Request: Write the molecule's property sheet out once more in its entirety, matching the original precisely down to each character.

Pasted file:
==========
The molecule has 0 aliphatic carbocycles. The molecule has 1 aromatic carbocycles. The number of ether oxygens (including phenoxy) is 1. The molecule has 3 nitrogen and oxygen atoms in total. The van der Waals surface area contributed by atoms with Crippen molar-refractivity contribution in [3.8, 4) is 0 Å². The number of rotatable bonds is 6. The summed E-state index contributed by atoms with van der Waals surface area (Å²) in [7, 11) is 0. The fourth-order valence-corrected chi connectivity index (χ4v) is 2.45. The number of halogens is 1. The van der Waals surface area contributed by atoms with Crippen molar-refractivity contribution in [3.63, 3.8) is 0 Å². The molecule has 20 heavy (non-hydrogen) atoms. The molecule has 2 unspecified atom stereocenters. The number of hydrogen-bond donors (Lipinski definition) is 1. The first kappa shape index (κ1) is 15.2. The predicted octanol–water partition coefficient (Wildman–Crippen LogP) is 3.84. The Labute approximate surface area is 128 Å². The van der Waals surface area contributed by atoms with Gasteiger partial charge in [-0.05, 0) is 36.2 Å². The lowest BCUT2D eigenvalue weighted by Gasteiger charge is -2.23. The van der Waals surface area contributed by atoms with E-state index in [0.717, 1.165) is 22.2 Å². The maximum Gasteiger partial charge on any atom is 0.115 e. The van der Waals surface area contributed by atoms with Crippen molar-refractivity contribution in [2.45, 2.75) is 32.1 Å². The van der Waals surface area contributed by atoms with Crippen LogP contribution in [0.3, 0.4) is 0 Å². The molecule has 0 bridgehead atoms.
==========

The molecule has 0 aliphatic carbocycles. The molecule has 1 aromatic carbocycles. The number of ether oxygens (including phenoxy) is 1. The molecule has 3 nitrogen and oxygen atoms in total. The van der Waals surface area contributed by atoms with Crippen molar-refractivity contribution in [3.8, 4) is 0 Å². The number of rotatable bonds is 6. The summed E-state index contributed by atoms with van der Waals surface area (Å²) in [7, 11) is 0. The fourth-order valence-corrected chi connectivity index (χ4v) is 2.45. The number of halogens is 1. The van der Waals surface area contributed by atoms with Crippen molar-refractivity contribution in [3.63, 3.8) is 0 Å². The molecule has 20 heavy (non-hydrogen) atoms. The molecule has 2 unspecified atom stereocenters. The number of hydrogen-bond donors (Lipinski definition) is 1. The first kappa shape index (κ1) is 15.2. The predicted octanol–water partition coefficient (Wildman–Crippen LogP) is 3.84. The Labute approximate surface area is 128 Å². The van der Waals surface area contributed by atoms with Gasteiger partial charge in [-0.05, 0) is 36.2 Å². The lowest BCUT2D eigenvalue weighted by Gasteiger charge is -2.23. The van der Waals surface area contributed by atoms with E-state index in [0.717, 1.165) is 22.2 Å². The maximum Gasteiger partial charge on any atom is 0.115 e. The van der Waals surface area contributed by atoms with Crippen molar-refractivity contribution in [2.45, 2.75) is 32.1 Å². The van der Waals surface area contributed by atoms with Crippen LogP contribution in [0.3, 0.4) is 0 Å². The molecule has 0 bridgehead atoms.